Utah health officials confirmed today a new case of Zika in Utah and have launched an investigation to determine how the person became infected. The new case is a family contact who helped care for the individual who died from unknown causes and who had been infected with Zika after traveling to an area with Zika.
Laboratories at the Centers for Disease Control and Prevention and in Utah confirmed Zika infection in both Utah residents. A CDC team is in Utah to help with the investigation.
The new case is the eighth Utah resident to be diagnosed with Zika. Based on what is known now, the person has not recently traveled to an area with Zika and has not had sex with someone who is infected with Zika or who has traveled to an area with Zika. In addition, there is no evidence at this time that mosquitoes that commonly spread Zika (aedes species) virus are in Utah.
The investigation is focused on determining how the eighth case became infected after having contact with the deceased patient who had a uniquely high amount of virus in the blood.
“Our knowledge of this virus continues to evolve and our investigation is expected to help us better understand how this individual became infected,” said Dr. Angela Dunn, deputy state epidemiologist at the UDOH. “Based on what we know so far about this case, there is no evidence that there is any risk of Zika virus transmission among the general public in Utah.”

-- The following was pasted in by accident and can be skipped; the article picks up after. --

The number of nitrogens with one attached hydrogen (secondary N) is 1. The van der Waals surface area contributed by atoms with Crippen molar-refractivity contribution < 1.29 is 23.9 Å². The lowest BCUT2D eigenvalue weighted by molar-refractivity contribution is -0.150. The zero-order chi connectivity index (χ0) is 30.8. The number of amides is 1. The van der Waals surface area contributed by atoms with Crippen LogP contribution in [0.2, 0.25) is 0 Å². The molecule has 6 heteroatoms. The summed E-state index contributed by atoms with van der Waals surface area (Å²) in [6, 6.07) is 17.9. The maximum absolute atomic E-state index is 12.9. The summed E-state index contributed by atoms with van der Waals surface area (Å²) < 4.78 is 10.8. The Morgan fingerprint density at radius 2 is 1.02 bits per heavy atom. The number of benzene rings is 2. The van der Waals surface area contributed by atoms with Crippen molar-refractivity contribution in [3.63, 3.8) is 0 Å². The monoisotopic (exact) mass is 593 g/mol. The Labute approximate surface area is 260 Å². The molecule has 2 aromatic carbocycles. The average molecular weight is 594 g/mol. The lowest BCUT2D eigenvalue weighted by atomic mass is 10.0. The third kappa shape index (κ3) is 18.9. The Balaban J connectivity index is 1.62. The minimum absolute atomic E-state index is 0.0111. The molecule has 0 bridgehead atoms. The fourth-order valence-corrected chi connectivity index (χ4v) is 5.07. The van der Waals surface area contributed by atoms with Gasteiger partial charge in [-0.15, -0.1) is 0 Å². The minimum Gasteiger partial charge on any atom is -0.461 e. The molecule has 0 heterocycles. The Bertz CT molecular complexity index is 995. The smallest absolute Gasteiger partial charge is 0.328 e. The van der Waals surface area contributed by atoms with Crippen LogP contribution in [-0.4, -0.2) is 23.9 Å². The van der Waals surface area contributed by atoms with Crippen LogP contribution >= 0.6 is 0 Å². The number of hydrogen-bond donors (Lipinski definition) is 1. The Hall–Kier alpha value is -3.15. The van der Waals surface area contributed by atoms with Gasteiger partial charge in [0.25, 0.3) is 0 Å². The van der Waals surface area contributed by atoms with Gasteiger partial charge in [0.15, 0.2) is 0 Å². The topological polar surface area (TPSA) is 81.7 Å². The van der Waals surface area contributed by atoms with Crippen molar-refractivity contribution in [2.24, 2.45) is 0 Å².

Public health investigators are interviewing the person and family contacts to learn more about the types of contact they had with deceased patient. They are also collecting samples for testing from family members and others who had contact with the deceased patient while they were ill and are working in the communities where the two cases lived to trap and test mosquitoes.
“We’re doing our part as public health officials to learn more about the virus and about this specific case,” said Gary Edwards, executive director of the SLCOHD. “In the meantime, the public, and especially pregnant women, should continue to take recommended steps to protect themselves from Zika virus.”
The CDC recommends that women who are pregnant not travel to areas with Zika. They should also use condoms or not have sex with partners who have traveled to or live in an area with Zika for the duration of their pregnancy. For a list of areas with Zika visit http://www.cdc.gov/zika/geo/index.html. CDC also recommends people take steps to prevent mosquito bites: http://www.cdc.gov/zika/prevention/prevent-mosquito-bites.html.
More tips on Zika prevention are available at http://health.utah.gov/epi/diseases/zika/.